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Infinite Cat Project Archives for June 3-7, 2019.

Mewsings, June 3, 2019: "Cats at firesides live luxuriously and are the picture of comfort." - Leigh Hunt

cat on edge of tub

Gratuitous Kute Kittiness: "Ohhhh, so THAT'S a Brazillian."

Cat Mewvie: Feral cat comes inside. (Note: He came to stay.)


cat hair comic

Today's Kitty Komic

shedding art

Feline Art: "Shedding" by EmptyIs.

cat picture

Should cats live alone?
by Nick Greene

Dear Nick,

For eight years we had two female cats. They always got along fine, but I wouldn’t describe them as devoted to each other. They had occasional spats, but never any real fights. Maybe that is what devotion between cats looks like?

Recently, one of the cats became suddenly and seriously ill and died. Our surviving cat is a bit needier than usual but otherwise seems OK. While none of us humans are quite ready to look for a new kitty just yet, we enjoyed having two pets and likely will want to add to the family at some point.

Our cat is approximately 13 to 14 years old. My husband is convinced she’s terribly lonely and that we should adopt again soon, but I worry that she may be happy on her own and we would ruin her remaining years by making her adjust to a new pet whom she may or may not click with.
Are there any clues from her we could be looking for to help us decide?

- Three’s Not a Crowd

Dear Three’s Not a Crowd,

Grief is odd, right? It’s not a singular emotion, but a cocktail of memories and doubts and stomach aches and the occasional burst of random laughter. I think that’s why people say, “I’m sorry for your loss.” You’re not going to solve anything, so it’s easiest to just issue a blanket apology. Now, allow me to offer two apologies: I’m sorry for your loss, and I am sorry I can’t think of anything more comforting to say.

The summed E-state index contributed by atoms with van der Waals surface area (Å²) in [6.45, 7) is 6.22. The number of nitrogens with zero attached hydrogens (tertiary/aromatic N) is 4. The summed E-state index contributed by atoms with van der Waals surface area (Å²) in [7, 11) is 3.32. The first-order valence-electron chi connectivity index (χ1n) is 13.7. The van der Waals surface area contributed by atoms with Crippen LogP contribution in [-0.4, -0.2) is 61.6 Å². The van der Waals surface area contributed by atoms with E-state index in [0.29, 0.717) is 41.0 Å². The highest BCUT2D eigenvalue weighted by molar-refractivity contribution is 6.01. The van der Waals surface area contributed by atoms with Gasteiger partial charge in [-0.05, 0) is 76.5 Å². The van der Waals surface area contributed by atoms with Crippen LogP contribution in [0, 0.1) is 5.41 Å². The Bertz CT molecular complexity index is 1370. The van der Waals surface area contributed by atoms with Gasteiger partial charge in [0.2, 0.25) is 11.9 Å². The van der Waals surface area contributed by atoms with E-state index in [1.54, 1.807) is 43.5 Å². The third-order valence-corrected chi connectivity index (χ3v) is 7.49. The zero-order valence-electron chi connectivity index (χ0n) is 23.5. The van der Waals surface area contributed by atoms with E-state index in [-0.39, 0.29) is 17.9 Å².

I understand where your husband’s coming from. If you put yourself in the cat’s shoes, this loss must feel tectonic. Her entire universe exists within your home, and the cat population was just halved in one fell swoop. I mean, being the last person on Earth is a terrifying thought. That’s why it’s such a popular trope in science fiction: Loneliness is universal. That’s in regards to humans, though. Cats don’t read or write sci-fi.

Your cat isn’t Tom Hanks in Cast Away; she’s Tom Cruise in Risky Business.

To better understand the feline grieving process, I called certified cat behaviorist Ingrid Johnson and told her about your situation. “This is a super common misconception of humans,” she says. “The cat might be missing her housemate, but it doesn’t mean that she wants another cat.”
It’s one thing if she was howling, refusing to eat, or otherwise acting strangely in response to the loss. But, by the sounds of it, she’s doing great. What you see as “neediness” is probably just her living her best life. “Sometimes when there’s a pair, one is a little more outgoing and steals the show,” Johnson says. “Then that one dies and the other one is like, ‘Oh, this is fantastic.’ It can be pretty fun for them. They finally have the limelight.” Your cat isn’t Tom Hanks in Cast Away; she’s Tom Cruise in Risky Business, and her life is now “Old Time Rock and Roll” on a loop. Do you really want to shut off the Seger?

The cat may be fine, but you guys can grieve her old companion any way you want. This includes adopting another one, but you should make this decision carefully to avoid ruining your current cat’s renaissance.

Johnson says that you have three options when it comes to adoption: “another old codger, a pair of kittens, or nothing at all.” A senior female cat will be well-matched, behaviorally, as they will both be content to keep to themselves. A pair of kittens, meanwhile, will have each other to play with so they won’t have to bug their older roommate for attention. “This allows her to watch them like kitty TV and babysit them if she’d like,” Johnson says, “but she also can remove herself if she’s not feeling it.” Or there’s the simple solution: Keep the current situation going.

Whatever your decision may be, don’t rush into it. We’re not cats; we need time to adjust.

Mewsings, June 4, 2019: "You may have a cat in the room with you without anxiety about anything except eatables. The presence of a cat is positively soothing to a student." - Philip Gilbert Hamerton

cute yellow kitten

Gratuitous Kittiness: This is what 137% cute looks like.

Cat Mewvie: Belly-Rubbing Time.


democats comic

Today's Kitty Komic

black line art fuzzy cat

Feline Art: "Watch the World Burn" by Shannon May.

Mewsings, June 5, 2019: "Cats too, with what silent stealthiness, with what light steps do they creep up to a bird!" - Pliny the Elder

cay with paws in the air

Gratuitous Kittiness: "Praise Bastet! Hallelujah!"